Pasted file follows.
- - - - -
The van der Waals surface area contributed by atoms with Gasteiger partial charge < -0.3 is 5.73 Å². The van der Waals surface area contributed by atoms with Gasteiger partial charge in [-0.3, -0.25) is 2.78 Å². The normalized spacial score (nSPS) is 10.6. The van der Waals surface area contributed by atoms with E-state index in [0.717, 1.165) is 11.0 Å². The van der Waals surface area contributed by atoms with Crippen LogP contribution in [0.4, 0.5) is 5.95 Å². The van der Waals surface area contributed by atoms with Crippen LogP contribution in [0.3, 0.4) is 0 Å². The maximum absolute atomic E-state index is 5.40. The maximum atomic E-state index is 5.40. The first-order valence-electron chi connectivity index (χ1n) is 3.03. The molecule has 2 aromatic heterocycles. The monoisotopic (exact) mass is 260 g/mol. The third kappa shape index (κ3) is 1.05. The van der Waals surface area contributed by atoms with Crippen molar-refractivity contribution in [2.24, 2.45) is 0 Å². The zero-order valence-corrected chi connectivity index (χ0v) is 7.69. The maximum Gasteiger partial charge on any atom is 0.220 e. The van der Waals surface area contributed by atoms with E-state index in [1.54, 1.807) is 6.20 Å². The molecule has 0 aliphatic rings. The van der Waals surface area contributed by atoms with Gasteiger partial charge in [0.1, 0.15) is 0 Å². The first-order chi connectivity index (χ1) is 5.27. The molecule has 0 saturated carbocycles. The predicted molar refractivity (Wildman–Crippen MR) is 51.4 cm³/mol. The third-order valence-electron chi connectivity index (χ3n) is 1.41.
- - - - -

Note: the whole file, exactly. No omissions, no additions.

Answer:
The van der Waals surface area contributed by atoms with Gasteiger partial charge < -0.3 is 5.73 Å². The van der Waals surface area contributed by atoms with Gasteiger partial charge in [-0.3, -0.25) is 2.78 Å². The normalized spacial score (nSPS) is 10.6. The van der Waals surface area contributed by atoms with E-state index in [0.717, 1.165) is 11.0 Å². The van der Waals surface area contributed by atoms with Crippen LogP contribution in [0.4, 0.5) is 5.95 Å². The van der Waals surface area contributed by atoms with Crippen LogP contribution in [0.3, 0.4) is 0 Å². The maximum absolute atomic E-state index is 5.40. The maximum atomic E-state index is 5.40. The first-order valence-electron chi connectivity index (χ1n) is 3.03. The molecule has 2 aromatic heterocycles. The monoisotopic (exact) mass is 260 g/mol. The third kappa shape index (κ3) is 1.05. The van der Waals surface area contributed by atoms with Crippen molar-refractivity contribution in [2.24, 2.45) is 0 Å². The zero-order valence-corrected chi connectivity index (χ0v) is 7.69. The maximum Gasteiger partial charge on any atom is 0.220 e. The van der Waals surface area contributed by atoms with E-state index in [1.54, 1.807) is 6.20 Å². The molecule has 0 aliphatic rings. The van der Waals surface area contributed by atoms with Gasteiger partial charge in [0.1, 0.15) is 0 Å². The first-order chi connectivity index (χ1) is 5.27. The molecule has 0 saturated carbocycles. The predicted molar refractivity (Wildman–Crippen MR) is 51.4 cm³/mol. The third-order valence-electron chi connectivity index (χ3n) is 1.41.